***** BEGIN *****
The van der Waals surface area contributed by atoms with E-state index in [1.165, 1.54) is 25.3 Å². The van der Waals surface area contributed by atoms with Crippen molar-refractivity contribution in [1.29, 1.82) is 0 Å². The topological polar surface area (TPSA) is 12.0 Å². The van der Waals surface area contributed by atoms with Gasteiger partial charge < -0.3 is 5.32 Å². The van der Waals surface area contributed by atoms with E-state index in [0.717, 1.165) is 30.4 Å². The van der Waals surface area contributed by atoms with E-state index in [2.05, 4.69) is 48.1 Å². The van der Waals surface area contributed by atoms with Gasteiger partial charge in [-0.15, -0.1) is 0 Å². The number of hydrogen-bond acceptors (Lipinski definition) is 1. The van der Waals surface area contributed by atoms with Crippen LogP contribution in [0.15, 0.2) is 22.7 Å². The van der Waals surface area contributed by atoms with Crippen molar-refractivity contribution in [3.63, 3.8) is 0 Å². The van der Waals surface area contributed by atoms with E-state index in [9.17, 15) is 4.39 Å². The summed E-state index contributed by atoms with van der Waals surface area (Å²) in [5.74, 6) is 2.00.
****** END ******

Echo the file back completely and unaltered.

The van der Waals surface area contributed by atoms with E-state index in [1.165, 1.54) is 25.3 Å². The van der Waals surface area contributed by atoms with Crippen molar-refractivity contribution in [1.29, 1.82) is 0 Å². The topological polar surface area (TPSA) is 12.0 Å². The van der Waals surface area contributed by atoms with Gasteiger partial charge < -0.3 is 5.32 Å². The van der Waals surface area contributed by atoms with E-state index in [0.717, 1.165) is 30.4 Å². The van der Waals surface area contributed by atoms with E-state index in [2.05, 4.69) is 48.1 Å². The van der Waals surface area contributed by atoms with Gasteiger partial charge in [-0.15, -0.1) is 0 Å². The number of hydrogen-bond acceptors (Lipinski definition) is 1. The van der Waals surface area contributed by atoms with Crippen LogP contribution in [0.15, 0.2) is 22.7 Å². The van der Waals surface area contributed by atoms with Crippen molar-refractivity contribution in [3.63, 3.8) is 0 Å². The van der Waals surface area contributed by atoms with E-state index in [9.17, 15) is 4.39 Å². The summed E-state index contributed by atoms with van der Waals surface area (Å²) in [5.74, 6) is 2.00.